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  • Maria Anderson
  • 11 June 2012
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Regulatory Reform (Fire Safety) Order 2005 - A reactive approach

I was recently asked to do a presentation about the Fire Safety Order, and its benefits to businesses. The Order has been law for more than five years, yet continually a lot of businesses are not getting it right.

In preparation for my presentation I had to do quite a bit of research and the statistics published by the Government seemed like a good starting point.

But before I started babbling about numbers and statistics I thought it would be good to know a bit more about the history of the Order and how it developed. I was not surprised to find that the history of fire safety legislation in Great Britain has been always very reactive, and it seems that we are still not learning the relevant lessons.

The ability to be in control of fire has been part of our DNA for more than 500,000 years; it has changed the way we live our lives, cooking, heating our houses, being able to manoeuvre during the night, fighting animals and creating tools, but, for all the great benefits fire can bring, it can also bring disaster. With time fire became part of the day-to-day life of towns, but there were times when fire would destroy complete communities. A significant date to remember is of course the Great Fire of London in 1666, which claimed five-sixths of the town. Since that time, Regulations have reacted to big disasters.

History continues to confirm this; the Factories Act was amended after the fire at Eastwood Mills, Keighley in February 1956; the ‘Licensing Act’ was amended after a fire in the Top Storey Club in Bolton, Lancashire, in 1961; the ‘Office, Shops and Railway Premises Act’ was amended after a fire in William Henderson and Sons Department store in Liverpool in 1960; the ‘Fire Safety and Safety of Places of Sport Act’ was born in the aftermath of the fire at Bradford City football ground in 1985 and the ’Fire Precautions (Sub-surface Railway Stations) Regulations’ came into force after the tragedy at Kings Cross station in 1987.

Has the Order been a means and an end to this cycle? Well, the Order has replaced over 70 pieces of fire safety legislation with the aim of simplifying and consolidating legislation, but primarily to move fire safety forward with other health and safety legislation where, in most cases, a responsible person has a specific duty to risk assess the premises.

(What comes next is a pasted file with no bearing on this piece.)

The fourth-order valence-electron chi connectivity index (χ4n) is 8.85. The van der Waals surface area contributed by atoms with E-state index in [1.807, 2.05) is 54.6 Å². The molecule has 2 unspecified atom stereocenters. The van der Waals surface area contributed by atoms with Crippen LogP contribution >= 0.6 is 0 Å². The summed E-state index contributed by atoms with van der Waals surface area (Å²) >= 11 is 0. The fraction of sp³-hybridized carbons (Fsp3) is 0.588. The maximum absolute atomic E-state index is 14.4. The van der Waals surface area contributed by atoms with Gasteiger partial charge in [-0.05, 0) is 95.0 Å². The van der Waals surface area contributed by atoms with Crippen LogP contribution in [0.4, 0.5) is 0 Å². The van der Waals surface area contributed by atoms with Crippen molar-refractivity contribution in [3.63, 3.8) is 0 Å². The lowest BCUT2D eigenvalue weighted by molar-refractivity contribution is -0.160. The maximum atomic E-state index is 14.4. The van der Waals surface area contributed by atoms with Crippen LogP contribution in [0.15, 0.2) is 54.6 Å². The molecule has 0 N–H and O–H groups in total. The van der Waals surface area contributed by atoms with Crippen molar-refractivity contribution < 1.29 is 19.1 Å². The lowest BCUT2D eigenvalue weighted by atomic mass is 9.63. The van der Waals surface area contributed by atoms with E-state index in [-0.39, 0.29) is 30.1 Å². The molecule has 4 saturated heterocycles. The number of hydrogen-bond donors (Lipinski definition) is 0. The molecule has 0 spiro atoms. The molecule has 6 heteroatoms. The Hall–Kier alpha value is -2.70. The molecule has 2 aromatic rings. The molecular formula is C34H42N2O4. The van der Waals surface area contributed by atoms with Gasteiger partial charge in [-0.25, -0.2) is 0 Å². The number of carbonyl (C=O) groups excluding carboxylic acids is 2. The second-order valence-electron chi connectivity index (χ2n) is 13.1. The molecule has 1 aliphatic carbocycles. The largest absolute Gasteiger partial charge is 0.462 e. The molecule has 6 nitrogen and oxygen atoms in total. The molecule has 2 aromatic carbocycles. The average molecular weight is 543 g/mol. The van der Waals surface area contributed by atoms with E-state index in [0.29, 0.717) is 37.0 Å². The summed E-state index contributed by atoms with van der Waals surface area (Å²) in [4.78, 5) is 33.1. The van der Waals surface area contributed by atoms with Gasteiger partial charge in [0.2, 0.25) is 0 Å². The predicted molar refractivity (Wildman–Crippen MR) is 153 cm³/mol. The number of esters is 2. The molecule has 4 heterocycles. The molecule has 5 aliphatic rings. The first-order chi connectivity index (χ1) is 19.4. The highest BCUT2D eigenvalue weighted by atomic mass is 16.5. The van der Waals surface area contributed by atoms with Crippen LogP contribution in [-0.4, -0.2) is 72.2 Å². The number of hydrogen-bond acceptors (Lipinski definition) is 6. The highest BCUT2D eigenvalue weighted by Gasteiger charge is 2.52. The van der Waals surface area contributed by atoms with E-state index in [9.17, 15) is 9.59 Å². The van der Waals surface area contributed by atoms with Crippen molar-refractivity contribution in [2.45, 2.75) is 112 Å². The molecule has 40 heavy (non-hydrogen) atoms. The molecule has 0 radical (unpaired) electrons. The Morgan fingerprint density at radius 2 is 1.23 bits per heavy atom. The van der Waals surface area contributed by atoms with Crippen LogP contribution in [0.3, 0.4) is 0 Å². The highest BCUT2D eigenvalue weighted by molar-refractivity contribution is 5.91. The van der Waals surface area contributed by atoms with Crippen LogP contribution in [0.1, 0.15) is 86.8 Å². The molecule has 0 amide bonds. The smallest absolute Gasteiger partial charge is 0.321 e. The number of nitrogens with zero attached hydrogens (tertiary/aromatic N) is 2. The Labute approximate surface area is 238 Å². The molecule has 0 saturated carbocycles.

Since the introduction of the Order in England and Wales, other similar pieces of legislation have been created in Scotland and Northern Ireland. Great Britain has seen a reduction of 25% on the total of calls made to the fire brigade, a 21% reduction in false alarms, a 35% reduction in outdoor fires and a 22% reduction in fires in commercial buildings, so statistics are clearly demonstrating the effectiveness of the new fire safety duties and what can be achieved if they are properly implemented.

Worryingly, although there is evidence to suggest that the duties imposed upon the ‘responsible person’ by the Order assist in preventing a fire, research shows that up to 40% of businesses are failing to conduct a fire risk assessment (AVIVA). In 2010-2011, fire officers in England carried out 84,600 audits (only 5% of registered premises), in which they found that only 56% were satisfactory, meaning that 44% of businesses in England were failing to comply with the requirements of the Order. There is clearly a need for the Government to act and convince senior bosses it is in their best interests to comply.  

In recent years we have seen publicly broadcast prosecutions that should send a message out, with the most recent (June 2012) affecting Asda Stores Limited, which has been ordered to pay more than £55,000 in fines and costs for committing serious fire safety breaches at a store in Berkshire. It is disturbing that a company with these resources and a global presence is still getting it wrong.

Being proactive about fire safety, and carrying out fire risk assessments can minimise the likelihood of a fire, which in all cases makes good business sense (80% of businesses affected by a fire will fail to continue trading). The Order aims to be proactive with all efforts made to prevent fire in the first instance, but with limited resources available from the Fire Authorities it is very difficult for the Government to be proactive.

How can we make sure the message gets across to ensure that businesses become more proactive about preventing a fire?